“But the woman came and did Jesus homage.” She had already shouted that her daughter was “tormented by a demon,” and that she needed his help. She pleaded with him a second time, “Lord, help me.” What he said to her shocks us. But it shocked the disciples and the woman in another, way. “It is not right to take the food of the children and throw it to the dogs.”
Referring to someone as a dog was a terrible insult. Jesus and the disciples would have been most familiar with the term “Gentile dog” because it used commonly. Years later the disciples would hear the term “Christian dog” spit at them. This is how we hear what Jesus said. However, Jesus didn’t use the ordinary word for dog. In Jesus’ time dogs often ran wild. They wandered the streets, rummaging through garbage. They were often rabid. We sometimes see this situation in developing countries. But Jesus didn’t use the term for that kind of dog. That’s what shocked the disciples and the woman. The word he used referred to “a cute little lap dog.”
When he used that word the disciples must have taken a second look, and the woman must have broken into a child-like smile. She moved right in with a playful response. “Please, Lord, for even the little lap dogs eat the scraps that fall form the table of their masters.” Jesus must have been smiling when he acknowledged the tremendous love and faith she had. “O woman, great is your faith. Let it be done for you as you wish.”
This woman’s heartfelt plea was the catalyst that broke down the Gentile/Jewish divide. She fully expected to be sent away. She expected to be dismissed as a rabid street dog. But Jesus was everything she had hoped he would be. He connected with her heart. He applauded her faith. He healed her daughter. There was no religious/racial wall separating her and Jesus.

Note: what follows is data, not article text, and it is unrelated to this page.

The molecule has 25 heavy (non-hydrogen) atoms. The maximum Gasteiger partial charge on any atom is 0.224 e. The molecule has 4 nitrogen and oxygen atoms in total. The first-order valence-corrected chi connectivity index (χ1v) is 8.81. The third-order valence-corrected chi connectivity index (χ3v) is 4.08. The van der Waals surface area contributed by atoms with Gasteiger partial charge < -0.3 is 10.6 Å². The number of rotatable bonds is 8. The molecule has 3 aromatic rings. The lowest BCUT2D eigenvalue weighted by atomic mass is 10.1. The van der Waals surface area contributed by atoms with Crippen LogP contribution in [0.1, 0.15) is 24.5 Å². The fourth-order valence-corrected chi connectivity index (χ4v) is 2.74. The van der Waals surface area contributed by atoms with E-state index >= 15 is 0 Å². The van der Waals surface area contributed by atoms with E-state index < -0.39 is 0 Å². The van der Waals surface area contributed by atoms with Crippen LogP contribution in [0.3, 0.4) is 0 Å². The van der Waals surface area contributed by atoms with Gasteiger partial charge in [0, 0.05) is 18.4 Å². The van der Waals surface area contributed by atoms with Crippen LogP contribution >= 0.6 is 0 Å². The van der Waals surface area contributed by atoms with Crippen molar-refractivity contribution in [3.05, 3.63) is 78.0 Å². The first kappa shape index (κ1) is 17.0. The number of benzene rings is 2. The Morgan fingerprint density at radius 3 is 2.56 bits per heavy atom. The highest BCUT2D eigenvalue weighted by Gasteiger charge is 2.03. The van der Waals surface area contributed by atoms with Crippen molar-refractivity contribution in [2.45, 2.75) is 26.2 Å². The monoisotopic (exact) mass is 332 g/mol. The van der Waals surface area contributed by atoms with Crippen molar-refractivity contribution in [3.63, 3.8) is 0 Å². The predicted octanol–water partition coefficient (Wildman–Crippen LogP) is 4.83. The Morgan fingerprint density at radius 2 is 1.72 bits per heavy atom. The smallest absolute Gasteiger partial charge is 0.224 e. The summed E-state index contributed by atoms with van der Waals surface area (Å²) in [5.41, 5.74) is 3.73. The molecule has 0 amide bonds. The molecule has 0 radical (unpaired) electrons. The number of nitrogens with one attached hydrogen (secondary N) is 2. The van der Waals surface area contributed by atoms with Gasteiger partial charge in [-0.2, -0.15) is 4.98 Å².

I can never read this passage without thinking of the opening line of Robert Frost’s poem, Mending Wall. “Something there is that doesn’t love a wall.”
We’ve been building walls since the beginning of humankind. We try to keep people in with them. We try to keep people out with them. They’re not always made of stone. Sometimes we put up a psychological wall to separate us from some people who are different from us. We may not know how to integrate them into our world. So we try to shut them out. Sometimes class is the wall separating us – the hoi polloi from the privileged folk. Social stigma separates us, and is sometimes the most horrible and cruel wall that we build and maintain.
I was once in a subway car when a truly wretched man came in. His clothes were ripped and filthy. He had messed himself. He held a cup in his dirty hand and began to ask for money. Not one person responded to his plea. In fact, one woman, with great aplomb, jumped up from her seat and, holding her nose, ran to the other end of the car. “Something there is that doesn’t love a wall.”